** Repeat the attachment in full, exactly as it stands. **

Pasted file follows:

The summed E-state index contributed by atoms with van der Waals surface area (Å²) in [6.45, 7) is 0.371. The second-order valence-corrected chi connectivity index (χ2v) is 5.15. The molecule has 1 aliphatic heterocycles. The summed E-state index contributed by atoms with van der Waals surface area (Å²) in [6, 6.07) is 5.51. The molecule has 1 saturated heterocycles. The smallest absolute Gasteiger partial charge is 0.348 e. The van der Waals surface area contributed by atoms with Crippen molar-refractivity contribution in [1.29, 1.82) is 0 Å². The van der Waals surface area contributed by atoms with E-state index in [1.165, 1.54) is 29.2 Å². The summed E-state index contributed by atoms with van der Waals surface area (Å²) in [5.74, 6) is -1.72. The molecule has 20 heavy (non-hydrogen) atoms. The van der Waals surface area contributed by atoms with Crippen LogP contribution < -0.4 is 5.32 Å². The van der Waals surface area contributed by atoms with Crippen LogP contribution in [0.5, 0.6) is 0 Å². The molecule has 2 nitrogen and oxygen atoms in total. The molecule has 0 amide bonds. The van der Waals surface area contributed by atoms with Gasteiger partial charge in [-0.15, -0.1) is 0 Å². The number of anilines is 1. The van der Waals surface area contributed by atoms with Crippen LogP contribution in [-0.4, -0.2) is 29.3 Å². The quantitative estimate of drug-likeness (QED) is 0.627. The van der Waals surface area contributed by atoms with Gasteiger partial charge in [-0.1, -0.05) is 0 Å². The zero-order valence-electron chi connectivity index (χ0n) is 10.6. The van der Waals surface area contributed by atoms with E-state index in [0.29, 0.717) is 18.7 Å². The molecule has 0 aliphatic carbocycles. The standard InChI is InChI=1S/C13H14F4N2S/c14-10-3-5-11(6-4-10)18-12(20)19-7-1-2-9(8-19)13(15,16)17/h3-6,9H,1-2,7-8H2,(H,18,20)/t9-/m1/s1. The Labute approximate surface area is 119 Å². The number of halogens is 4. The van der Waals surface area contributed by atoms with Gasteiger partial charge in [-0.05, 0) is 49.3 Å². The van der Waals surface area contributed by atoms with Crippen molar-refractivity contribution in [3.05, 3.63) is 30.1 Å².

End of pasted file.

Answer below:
The summed E-state index contributed by atoms with van der Waals surface area (Å²) in [6.45, 7) is 0.371. The second-order valence-corrected chi connectivity index (χ2v) is 5.15. The molecule has 1 aliphatic heterocycles. The summed E-state index contributed by atoms with van der Waals surface area (Å²) in [6, 6.07) is 5.51. The molecule has 1 saturated heterocycles. The smallest absolute Gasteiger partial charge is 0.348 e. The van der Waals surface area contributed by atoms with Crippen molar-refractivity contribution in [1.29, 1.82) is 0 Å². The van der Waals surface area contributed by atoms with E-state index in [1.165, 1.54) is 29.2 Å². The summed E-state index contributed by atoms with van der Waals surface area (Å²) in [5.74, 6) is -1.72. The molecule has 20 heavy (non-hydrogen) atoms. The van der Waals surface area contributed by atoms with Crippen LogP contribution < -0.4 is 5.32 Å². The van der Waals surface area contributed by atoms with Crippen LogP contribution in [0.5, 0.6) is 0 Å². The molecule has 2 nitrogen and oxygen atoms in total. The molecule has 0 amide bonds. The van der Waals surface area contributed by atoms with Gasteiger partial charge in [-0.15, -0.1) is 0 Å². The number of anilines is 1. The van der Waals surface area contributed by atoms with Crippen LogP contribution in [-0.4, -0.2) is 29.3 Å². The quantitative estimate of drug-likeness (QED) is 0.627. The van der Waals surface area contributed by atoms with Gasteiger partial charge in [-0.1, -0.05) is 0 Å². The zero-order valence-electron chi connectivity index (χ0n) is 10.6. The van der Waals surface area contributed by atoms with E-state index in [0.29, 0.717) is 18.7 Å². The molecule has 0 aliphatic carbocycles. The standard InChI is InChI=1S/C13H14F4N2S/c14-10-3-5-11(6-4-10)18-12(20)19-7-1-2-9(8-19)13(15,16)17/h3-6,9H,1-2,7-8H2,(H,18,20)/t9-/m1/s1. The Labute approximate surface area is 119 Å². The number of halogens is 4. The van der Waals surface area contributed by atoms with Gasteiger partial charge in [-0.05, 0) is 49.3 Å². The van der Waals surface area contributed by atoms with Crippen molar-refractivity contribution in [3.05, 3.63) is 30.1 Å².